Tuesday, February 4, 2014

Microreview [book]: Europe in Autumn by Dave Hutchinson

Item: Hutchinson, Dave. Europe in Autumn [Solaris, 2014]
File under: science fiction, dystopia, spy thriller
Buy: Print or Kindle

The Meat

This is yet another superbly-realised sci-fi novel from Solaris; they seem to have a particular knack for finding writers whose penchant is for stories set in a world we can imagine coming about. Hutchinson's vision is of a Europe in fractured disorder, at some point in the later half of this century. 

No flying machines, no moon bases, no robot slaves overthrowing us. Instead we find ourselves on a continent not too distant from how it is now, despite cataclysmic changes. A virus has wiped out tens of millions and the EU has collapsed, leaving dozens of new nation states sprouting up everywhere. Bickering and infighting take the place of diplomacy and currency exchange rates and transport problems keep the populace in check. Yet this isn't some over-the-top dystopia of nightmarish madness; people go about their lives, complain about badly cooked food, go shopping, worry about rent.

In this place of borders, multi-lingual migrants and immigration security we find quiet yet confident Latvian restaurant cook Rudi ("I'm a chef!"), who via his connected boss in Krackow begins doing little jobs for the local mafiosi. As he wrestles with the demands and confusion of odd trips to lonely cities and across checkpoints, he slowly is trained up by a senior 'courier' to become a trans-European smuggler and spy. The detail and patience with which his induction is told is totally absorbing. The author takes time to gently let the recent history of this Europe leak out in fragments, avoiding the usual traps of awkward exposition with refreshing ideas, simply told. Even a passage explaining a cross-continental railway line's faltering construction fascinates.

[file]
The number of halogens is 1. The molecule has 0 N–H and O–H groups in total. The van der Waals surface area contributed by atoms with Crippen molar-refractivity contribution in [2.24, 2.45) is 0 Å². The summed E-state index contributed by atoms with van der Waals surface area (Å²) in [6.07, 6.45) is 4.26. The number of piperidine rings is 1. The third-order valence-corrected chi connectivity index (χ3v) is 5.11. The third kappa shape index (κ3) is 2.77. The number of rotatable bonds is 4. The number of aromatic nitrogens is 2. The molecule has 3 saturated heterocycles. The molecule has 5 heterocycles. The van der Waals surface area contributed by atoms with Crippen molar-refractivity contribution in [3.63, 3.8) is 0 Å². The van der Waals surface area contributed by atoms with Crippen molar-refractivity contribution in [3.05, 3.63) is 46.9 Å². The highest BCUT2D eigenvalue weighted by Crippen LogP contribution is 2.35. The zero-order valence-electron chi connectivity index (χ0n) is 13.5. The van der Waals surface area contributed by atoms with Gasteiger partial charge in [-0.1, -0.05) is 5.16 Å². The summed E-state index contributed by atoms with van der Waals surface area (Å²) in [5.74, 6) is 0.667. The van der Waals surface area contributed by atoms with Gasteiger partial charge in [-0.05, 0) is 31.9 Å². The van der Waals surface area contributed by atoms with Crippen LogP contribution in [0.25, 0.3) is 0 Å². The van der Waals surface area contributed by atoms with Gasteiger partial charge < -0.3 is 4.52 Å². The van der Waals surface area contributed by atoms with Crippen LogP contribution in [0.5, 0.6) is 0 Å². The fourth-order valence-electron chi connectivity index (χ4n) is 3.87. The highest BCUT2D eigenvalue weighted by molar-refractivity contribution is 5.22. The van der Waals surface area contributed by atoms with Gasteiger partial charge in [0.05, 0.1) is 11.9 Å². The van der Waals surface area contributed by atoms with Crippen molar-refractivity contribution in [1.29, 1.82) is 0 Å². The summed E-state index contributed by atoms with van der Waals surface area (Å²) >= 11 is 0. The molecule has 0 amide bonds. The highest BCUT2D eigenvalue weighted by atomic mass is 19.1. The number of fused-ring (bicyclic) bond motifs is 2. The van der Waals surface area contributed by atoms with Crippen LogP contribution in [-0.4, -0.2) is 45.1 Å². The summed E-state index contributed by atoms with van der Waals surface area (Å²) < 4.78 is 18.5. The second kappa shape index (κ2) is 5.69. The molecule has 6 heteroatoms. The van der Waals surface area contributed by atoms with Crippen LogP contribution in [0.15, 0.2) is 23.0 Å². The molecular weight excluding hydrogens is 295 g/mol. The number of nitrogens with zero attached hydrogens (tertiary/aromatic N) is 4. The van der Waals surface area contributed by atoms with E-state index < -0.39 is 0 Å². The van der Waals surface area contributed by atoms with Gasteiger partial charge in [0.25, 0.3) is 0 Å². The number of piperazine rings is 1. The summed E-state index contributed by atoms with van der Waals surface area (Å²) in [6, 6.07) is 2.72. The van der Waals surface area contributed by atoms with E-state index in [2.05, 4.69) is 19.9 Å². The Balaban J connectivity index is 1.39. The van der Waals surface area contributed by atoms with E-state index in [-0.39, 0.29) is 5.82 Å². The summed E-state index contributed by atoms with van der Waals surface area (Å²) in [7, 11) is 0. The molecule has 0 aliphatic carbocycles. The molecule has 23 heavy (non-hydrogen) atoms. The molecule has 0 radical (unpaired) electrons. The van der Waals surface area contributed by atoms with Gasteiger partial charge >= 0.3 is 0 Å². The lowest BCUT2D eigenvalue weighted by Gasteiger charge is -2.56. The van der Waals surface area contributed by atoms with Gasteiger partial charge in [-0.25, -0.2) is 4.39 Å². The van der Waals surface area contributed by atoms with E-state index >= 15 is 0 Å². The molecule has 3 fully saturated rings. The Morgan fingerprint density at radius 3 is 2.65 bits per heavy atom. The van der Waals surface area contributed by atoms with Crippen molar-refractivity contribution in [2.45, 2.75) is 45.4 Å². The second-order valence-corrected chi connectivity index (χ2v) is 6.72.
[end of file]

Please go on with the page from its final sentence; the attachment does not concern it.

As Rudi is sucked deeper into the world of espionage and becomes a full-time 'Coureur', truths are revealed and the book could have ended up as sub-rate spy thriller (on a side note, though obviously indebted to the thrillers of the Cold War, Polish characters directly referencing Le Carre and Deighton seemed odd to me). Yet Hutchinson's knack with sharp dialogue and subtle action, as well as surprising twists, kept me hooked. 

Rudi in particular is a fine creation - cynical yet imaginative, selfish yet compassionate, he makes for a great hero. However, it is the time the writer takes with his tale that really makes the novel shine for me. After a climatic moment in Berlin with a Coreur's severed head (which the back-cover blurb suggests is a key moment), instead of a Bourne-esque car chase or race against time, there is a pause, a calm meeting with superiors several weeks later, then a family get-together and quiet reflection. Not, perhaps, sounding like heart-stopping stuff, but the narrative builds and builds from this strategy, forming complex situations and complete characters. For once this is a downbeat future I'd actually quite like to visit, but for now am content with having read one of the more mature, considered and entertaining sci-fi novels I've encountered in a long time.

The Math

Baseline Assessment: 8/10

Bonuses: +1 for depth, pacing and invention rare in spy thrillers, and down-to-earth realism rare in sci-fi

Penalties: -1 for perhaps not being quite as explosive and exciting as I, guiltily and shallowly, would have liked at the end.

Nerd co-efficient : 8/10

POSTED BY: English Scribbler, reviewer, film fanatic, lapsed book worm, Archer fan and Nerds of a Feather contributor since 2013.